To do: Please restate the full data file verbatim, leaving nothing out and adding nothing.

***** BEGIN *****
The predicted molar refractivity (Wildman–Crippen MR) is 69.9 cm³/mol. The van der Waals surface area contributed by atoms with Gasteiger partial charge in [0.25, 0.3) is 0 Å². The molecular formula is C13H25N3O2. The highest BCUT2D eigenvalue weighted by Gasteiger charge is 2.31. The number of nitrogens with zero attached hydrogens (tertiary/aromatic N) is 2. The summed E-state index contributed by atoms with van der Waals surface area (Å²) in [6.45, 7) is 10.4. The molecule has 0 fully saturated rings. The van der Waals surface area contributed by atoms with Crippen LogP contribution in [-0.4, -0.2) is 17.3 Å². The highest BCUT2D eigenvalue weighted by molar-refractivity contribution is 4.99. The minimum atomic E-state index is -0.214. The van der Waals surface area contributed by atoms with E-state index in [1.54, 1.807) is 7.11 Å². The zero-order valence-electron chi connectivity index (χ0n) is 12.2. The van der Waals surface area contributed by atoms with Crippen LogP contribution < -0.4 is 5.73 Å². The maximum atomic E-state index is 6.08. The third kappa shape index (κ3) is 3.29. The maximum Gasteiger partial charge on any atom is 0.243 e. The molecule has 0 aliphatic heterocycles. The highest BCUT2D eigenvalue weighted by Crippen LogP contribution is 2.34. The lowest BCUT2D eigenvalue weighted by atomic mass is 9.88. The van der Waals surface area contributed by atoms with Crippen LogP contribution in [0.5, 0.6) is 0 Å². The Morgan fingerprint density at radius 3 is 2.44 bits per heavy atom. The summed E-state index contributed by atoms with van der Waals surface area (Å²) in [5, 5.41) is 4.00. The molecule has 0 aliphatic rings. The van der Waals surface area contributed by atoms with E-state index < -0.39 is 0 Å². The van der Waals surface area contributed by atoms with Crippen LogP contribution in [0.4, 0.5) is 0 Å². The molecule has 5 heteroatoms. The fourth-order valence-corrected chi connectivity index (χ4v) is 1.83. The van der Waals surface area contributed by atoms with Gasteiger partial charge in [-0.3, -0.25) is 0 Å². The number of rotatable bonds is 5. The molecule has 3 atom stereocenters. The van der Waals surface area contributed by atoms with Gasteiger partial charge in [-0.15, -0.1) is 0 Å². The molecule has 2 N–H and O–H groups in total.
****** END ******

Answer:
The predicted molar refractivity (Wildman–Crippen MR) is 69.9 cm³/mol. The van der Waals surface area contributed by atoms with Gasteiger partial charge in [0.25, 0.3) is 0 Å². The molecular formula is C13H25N3O2. The highest BCUT2D eigenvalue weighted by Gasteiger charge is 2.31. The number of nitrogens with zero attached hydrogens (tertiary/aromatic N) is 2. The summed E-state index contributed by atoms with van der Waals surface area (Å²) in [6.45, 7) is 10.4. The molecule has 0 fully saturated rings. The van der Waals surface area contributed by atoms with Crippen LogP contribution in [-0.4, -0.2) is 17.3 Å². The highest BCUT2D eigenvalue weighted by molar-refractivity contribution is 4.99. The minimum atomic E-state index is -0.214. The van der Waals surface area contributed by atoms with E-state index in [1.54, 1.807) is 7.11 Å². The zero-order valence-electron chi connectivity index (χ0n) is 12.2. The van der Waals surface area contributed by atoms with Crippen LogP contribution < -0.4 is 5.73 Å². The maximum atomic E-state index is 6.08. The third kappa shape index (κ3) is 3.29. The maximum Gasteiger partial charge on any atom is 0.243 e. The molecule has 0 aliphatic heterocycles. The highest BCUT2D eigenvalue weighted by Crippen LogP contribution is 2.34. The lowest BCUT2D eigenvalue weighted by atomic mass is 9.88. The van der Waals surface area contributed by atoms with Crippen LogP contribution in [0.5, 0.6) is 0 Å². The Morgan fingerprint density at radius 3 is 2.44 bits per heavy atom. The summed E-state index contributed by atoms with van der Waals surface area (Å²) in [5, 5.41) is 4.00. The molecule has 0 aliphatic rings. The van der Waals surface area contributed by atoms with E-state index < -0.39 is 0 Å². The van der Waals surface area contributed by atoms with Crippen LogP contribution in [0.4, 0.5) is 0 Å². The molecule has 5 heteroatoms. The fourth-order valence-corrected chi connectivity index (χ4v) is 1.83. The van der Waals surface area contributed by atoms with Gasteiger partial charge in [-0.3, -0.25) is 0 Å². The number of rotatable bonds is 5. The molecule has 3 atom stereocenters. The van der Waals surface area contributed by atoms with Gasteiger partial charge in [-0.15, -0.1) is 0 Å². The molecule has 2 N–H and O–H groups in total.